Report: Apple rejecting coronavirus iOS apps that aren’t from ‘recognized institutions’

Apple is taking a firm stance against coronavirus applications that arent from “recognized institutions,” a new report from CNBC says. According to the report, Apple is trying to prevent the spread of misinformation with this policy.

For the report, CNBC spoke to four independent developers who had applications related to coronavirus rejected from the App Store. The applications in question “would allow people to see stats about which countries have confirmed cases” of coronavirus, the report says.

Some of the applications used data from sources like the World Health Organization.

Why is Apple rejecting these apps? The company reportedly told one developer over the phone that anything related to coronavirus must be released by an official health organization or government. A separate developer got a written response from Apple saying that “apps with information about current medical information need to be submitted by a recognized institution.”

Citing a person familiar with the matter, the report adds that Apple is looking at where the data in the apps comes from as well as the developers:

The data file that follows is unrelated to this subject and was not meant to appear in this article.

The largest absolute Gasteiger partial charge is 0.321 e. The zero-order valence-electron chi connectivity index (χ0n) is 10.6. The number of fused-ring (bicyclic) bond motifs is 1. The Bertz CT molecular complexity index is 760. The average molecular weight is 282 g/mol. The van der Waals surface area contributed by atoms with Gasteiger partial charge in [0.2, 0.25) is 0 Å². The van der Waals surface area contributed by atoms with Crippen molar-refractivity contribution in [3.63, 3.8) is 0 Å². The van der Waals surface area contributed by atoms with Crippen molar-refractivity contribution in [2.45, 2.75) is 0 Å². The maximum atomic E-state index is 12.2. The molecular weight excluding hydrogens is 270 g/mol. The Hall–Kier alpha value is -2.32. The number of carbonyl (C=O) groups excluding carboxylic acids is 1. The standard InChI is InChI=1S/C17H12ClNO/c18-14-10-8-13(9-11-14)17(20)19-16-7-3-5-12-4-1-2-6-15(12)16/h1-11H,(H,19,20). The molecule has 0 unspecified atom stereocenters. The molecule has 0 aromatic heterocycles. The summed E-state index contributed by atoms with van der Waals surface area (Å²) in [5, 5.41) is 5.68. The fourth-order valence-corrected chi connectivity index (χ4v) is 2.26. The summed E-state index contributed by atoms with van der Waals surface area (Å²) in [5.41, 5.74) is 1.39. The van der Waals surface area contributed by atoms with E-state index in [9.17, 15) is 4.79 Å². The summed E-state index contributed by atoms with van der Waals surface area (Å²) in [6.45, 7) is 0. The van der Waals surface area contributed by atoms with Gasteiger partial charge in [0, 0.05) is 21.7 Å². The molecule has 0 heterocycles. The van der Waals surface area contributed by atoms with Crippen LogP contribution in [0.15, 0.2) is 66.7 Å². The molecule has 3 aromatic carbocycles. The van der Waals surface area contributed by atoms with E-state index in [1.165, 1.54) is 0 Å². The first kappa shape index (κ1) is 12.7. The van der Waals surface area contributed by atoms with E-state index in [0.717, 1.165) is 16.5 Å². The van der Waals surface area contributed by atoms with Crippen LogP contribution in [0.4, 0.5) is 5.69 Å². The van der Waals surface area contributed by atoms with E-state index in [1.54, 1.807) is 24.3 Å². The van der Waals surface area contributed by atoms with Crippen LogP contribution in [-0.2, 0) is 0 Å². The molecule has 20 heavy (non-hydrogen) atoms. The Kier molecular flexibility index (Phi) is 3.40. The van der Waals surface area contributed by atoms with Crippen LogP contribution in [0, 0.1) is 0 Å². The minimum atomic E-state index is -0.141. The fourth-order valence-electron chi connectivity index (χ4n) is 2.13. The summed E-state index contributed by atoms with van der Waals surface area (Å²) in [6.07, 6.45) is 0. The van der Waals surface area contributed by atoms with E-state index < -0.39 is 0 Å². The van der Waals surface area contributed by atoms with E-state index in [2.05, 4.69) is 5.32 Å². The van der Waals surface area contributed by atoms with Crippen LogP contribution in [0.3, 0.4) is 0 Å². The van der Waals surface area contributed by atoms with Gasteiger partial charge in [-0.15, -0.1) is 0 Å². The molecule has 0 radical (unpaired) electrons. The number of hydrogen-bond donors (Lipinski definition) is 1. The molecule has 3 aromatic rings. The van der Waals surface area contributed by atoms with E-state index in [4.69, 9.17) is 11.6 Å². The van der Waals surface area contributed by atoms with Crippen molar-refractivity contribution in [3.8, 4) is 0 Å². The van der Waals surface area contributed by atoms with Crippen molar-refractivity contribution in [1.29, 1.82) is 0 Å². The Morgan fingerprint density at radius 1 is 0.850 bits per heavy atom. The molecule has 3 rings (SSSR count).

Apple has been specifically evaluating coronavirus apps to prevent the spread of misinformation. It looks at both where the health data comes from and whether the developers represent organizations that users can trust to publish accurate data, like governments or health-focused organizations, according to a person familiar with the matter.

As such, a search for coronavirus in the App Store on iOS reveals few results, including one app published by the Brazilian government. If Apple’s goal is to prevent misinformation, critics might argue that applications using data from organizations like WHO would help people be more aware of the ongoing situation.

Apple yesterday revised its App Store guidelines, indcluding one change that specifically relates to this situation:

An updated policy published by Apple on Wednesday has a new item, 5.1.1.ix, which is close to what developers said they were told. Apps in “highly-regulated” fields like healthcare, financial services, or air travel need to be submitted by a “legal entity that provides the services, and not by an individual developer.”

Google has taken a similar stance for Android applications in Google Play, as our sister site 9to5Google reported earlier this week.

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